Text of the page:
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subsistence; every master of a canoe has his kettle, his trivet, his steel to strike fire with, and his tinder. In whatever place they stop, the cabin is erected, the fish speared, and the victuals dressed within an hour after they land. This navigation is as safe as that of the canal of Languedoc; they perform their voyage in a stated number of days, and every evening stop at the same creeks, and near the same rivulets. They marked upon our chart the number of their resting places from Cape Crillon as far as Segalien River, by which it appears, that they make eleven leagues a day. Though their canoes have neither masts nor yards, they sometimes six a shirt to two oars placed across, and thus make way by sailing, with much less fatigue than by rowing. Near the villages, small canoes, for only one or two men, are frequently seen, they are of no use for long voyages, but intended to enter into the rivulets, in which they carry on their fishery. They are so very light, that when the water is only twelve or fifteen inches deep, they make use of small sticks, instead of poles, and keeping their seats, push against the bottom, and pass over the water with very great celerity: when the water is deeper, they make use of paddles. The difference between the manners and customs of these two nations is a mere shade: the same manner of living, the same naval and domestic architecture, the same respect for old men. But in this

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comparison, I am convinced, that the Tartars excel in morality, and the islanders in industry, and that decision of character arising from a consciousness of superior strength. We thought we observed in Oku-Jesso a distinction of condition, which does not exist in Tartary; there was in every canoe a man, with whom the others had not any communication; he did not eat with them, and seemed to be actually under their subjection: we suspected, that he might be a slave; this is indeed merely a conjecture, but he was at least of a very inferior rank to the rest.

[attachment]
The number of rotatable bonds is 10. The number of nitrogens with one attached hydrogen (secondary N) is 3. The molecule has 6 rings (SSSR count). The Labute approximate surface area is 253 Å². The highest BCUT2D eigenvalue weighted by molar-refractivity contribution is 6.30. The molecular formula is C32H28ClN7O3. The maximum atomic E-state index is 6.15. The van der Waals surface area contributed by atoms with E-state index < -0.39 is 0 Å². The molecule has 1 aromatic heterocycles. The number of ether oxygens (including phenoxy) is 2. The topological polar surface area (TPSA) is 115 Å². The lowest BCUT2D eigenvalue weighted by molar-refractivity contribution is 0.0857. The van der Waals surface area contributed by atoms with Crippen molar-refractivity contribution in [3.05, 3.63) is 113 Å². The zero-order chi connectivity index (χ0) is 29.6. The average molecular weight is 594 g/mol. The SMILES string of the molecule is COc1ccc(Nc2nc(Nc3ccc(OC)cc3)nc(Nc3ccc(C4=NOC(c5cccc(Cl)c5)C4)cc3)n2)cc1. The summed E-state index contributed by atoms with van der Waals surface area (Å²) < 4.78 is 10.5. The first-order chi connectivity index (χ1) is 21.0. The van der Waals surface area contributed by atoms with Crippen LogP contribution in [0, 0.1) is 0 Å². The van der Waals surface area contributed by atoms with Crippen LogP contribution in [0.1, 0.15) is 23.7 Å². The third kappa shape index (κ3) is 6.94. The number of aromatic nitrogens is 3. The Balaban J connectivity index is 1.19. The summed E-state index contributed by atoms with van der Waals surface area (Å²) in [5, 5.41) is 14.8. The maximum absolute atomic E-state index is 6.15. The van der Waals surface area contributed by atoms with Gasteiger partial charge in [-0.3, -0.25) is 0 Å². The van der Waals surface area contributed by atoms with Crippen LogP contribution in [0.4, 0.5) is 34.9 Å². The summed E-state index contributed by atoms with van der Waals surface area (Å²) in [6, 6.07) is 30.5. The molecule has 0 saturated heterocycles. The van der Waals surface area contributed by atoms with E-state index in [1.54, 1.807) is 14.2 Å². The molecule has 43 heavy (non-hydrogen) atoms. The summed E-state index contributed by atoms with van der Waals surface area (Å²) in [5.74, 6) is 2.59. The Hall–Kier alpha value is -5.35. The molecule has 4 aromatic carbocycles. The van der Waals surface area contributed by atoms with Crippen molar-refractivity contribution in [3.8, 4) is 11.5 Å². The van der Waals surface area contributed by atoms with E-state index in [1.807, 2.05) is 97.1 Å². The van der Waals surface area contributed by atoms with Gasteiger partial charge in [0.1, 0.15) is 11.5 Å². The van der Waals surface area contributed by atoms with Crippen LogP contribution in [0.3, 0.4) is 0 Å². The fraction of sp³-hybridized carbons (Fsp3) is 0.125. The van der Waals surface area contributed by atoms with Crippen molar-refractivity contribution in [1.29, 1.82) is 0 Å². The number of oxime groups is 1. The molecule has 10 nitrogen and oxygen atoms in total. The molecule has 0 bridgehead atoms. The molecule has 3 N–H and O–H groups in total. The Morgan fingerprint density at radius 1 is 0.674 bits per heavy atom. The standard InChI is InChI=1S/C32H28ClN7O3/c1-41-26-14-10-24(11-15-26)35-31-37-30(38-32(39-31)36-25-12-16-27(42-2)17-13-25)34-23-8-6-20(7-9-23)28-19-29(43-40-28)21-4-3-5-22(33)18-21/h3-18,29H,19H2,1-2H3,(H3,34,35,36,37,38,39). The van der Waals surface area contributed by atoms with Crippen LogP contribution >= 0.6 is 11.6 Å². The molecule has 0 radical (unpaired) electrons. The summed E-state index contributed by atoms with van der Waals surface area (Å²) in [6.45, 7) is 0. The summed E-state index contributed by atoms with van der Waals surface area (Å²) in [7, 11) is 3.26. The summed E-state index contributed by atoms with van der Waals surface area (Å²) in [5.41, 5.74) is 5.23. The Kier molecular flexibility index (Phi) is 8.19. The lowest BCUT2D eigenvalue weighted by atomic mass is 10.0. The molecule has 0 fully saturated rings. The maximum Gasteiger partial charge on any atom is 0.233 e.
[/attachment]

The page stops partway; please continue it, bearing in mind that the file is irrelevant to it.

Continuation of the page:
The Jessonese and Oku-Jessonese enjoy a very considerable article of commerce, which the Bitchys and Orotchys are without; this is whale oil. This fish is very abundant on the eastern coast of their islands, where we saw as great a number of them as in the strait of le Maire, but we never saw one in the narrow sea of Tartary. The very direct communication of the islanders with Japan gives an appearance of opulence to the furniture of their cabins, which is not visible on the continent, except in the tombs, for which the Tartars reserve all their wealth; among the Segaliens we never met with any monument of this kind thus decorated. As in Baie de Castries, we observed images suspended from the ceilings of their cabins: the commander of one of the canoes of de Crillon Bay, to whom I had given a bottle of brandy, be-

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fore he went away threw some drops of it into the sea, giving us to understand, that this libation was an offering, which he addressed to the Supreme Being. It seems, that, in this place, the sky serves for the vault of his temple, and that the heads of a family are his ministers.

From this narrative, we may very naturally conclude, that no commercial motive will ever induce Europeans to frequent these seas; a small quantity of whale oil, and smoked or dried fish, together with a few elk and bear skins, are very trifling articles of exportation to cover the expences of so long a voyage. I ought even to add, as a general maxim, that it is impossible to carry on any considerable commerce except with a great nation; and even if these articles were of any importance, it would be impossible to complete the cargo of a ship of three hundred tons, upon these different coasts, which have an extent of more than a thousand leagues. Though the dried salmon of Baie de Castries seemed to me to be of a good quality, and I could eastly have purchased it, I confess I was scrupulous of so doing, for fear these unfortunate people should fell us their winter's provision, and might perish with hunger during that season of the year.

We did not observe any sea otters; we shewed them some samples of our skins, and it seemed to us, that these furs were not known to them; they